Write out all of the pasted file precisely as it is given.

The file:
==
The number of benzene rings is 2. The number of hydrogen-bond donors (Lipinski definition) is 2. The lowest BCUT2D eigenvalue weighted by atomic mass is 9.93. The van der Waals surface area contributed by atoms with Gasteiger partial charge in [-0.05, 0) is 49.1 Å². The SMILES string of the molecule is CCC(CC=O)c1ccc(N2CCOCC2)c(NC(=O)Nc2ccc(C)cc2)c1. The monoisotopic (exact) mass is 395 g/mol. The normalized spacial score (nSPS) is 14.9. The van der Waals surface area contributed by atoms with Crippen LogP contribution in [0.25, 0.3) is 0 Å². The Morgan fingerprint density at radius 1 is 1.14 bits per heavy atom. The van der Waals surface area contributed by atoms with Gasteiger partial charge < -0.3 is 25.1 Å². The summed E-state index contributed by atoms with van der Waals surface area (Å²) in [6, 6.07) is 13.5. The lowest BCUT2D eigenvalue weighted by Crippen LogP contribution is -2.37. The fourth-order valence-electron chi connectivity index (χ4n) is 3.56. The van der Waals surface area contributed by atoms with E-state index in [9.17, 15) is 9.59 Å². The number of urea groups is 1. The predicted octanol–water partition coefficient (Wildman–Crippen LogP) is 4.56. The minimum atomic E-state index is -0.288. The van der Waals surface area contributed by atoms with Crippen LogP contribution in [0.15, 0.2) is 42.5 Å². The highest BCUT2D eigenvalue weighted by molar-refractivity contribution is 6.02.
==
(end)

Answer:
The number of benzene rings is 2. The number of hydrogen-bond donors (Lipinski definition) is 2. The lowest BCUT2D eigenvalue weighted by atomic mass is 9.93. The van der Waals surface area contributed by atoms with Gasteiger partial charge in [-0.05, 0) is 49.1 Å². The SMILES string of the molecule is CCC(CC=O)c1ccc(N2CCOCC2)c(NC(=O)Nc2ccc(C)cc2)c1. The monoisotopic (exact) mass is 395 g/mol. The normalized spacial score (nSPS) is 14.9. The van der Waals surface area contributed by atoms with Crippen LogP contribution in [0.25, 0.3) is 0 Å². The Morgan fingerprint density at radius 1 is 1.14 bits per heavy atom. The van der Waals surface area contributed by atoms with Gasteiger partial charge < -0.3 is 25.1 Å². The summed E-state index contributed by atoms with van der Waals surface area (Å²) in [6, 6.07) is 13.5. The lowest BCUT2D eigenvalue weighted by Crippen LogP contribution is -2.37. The fourth-order valence-electron chi connectivity index (χ4n) is 3.56. The van der Waals surface area contributed by atoms with E-state index in [9.17, 15) is 9.59 Å². The number of urea groups is 1. The predicted octanol–water partition coefficient (Wildman–Crippen LogP) is 4.56. The minimum atomic E-state index is -0.288. The van der Waals surface area contributed by atoms with Crippen LogP contribution in [0.15, 0.2) is 42.5 Å². The highest BCUT2D eigenvalue weighted by molar-refractivity contribution is 6.02.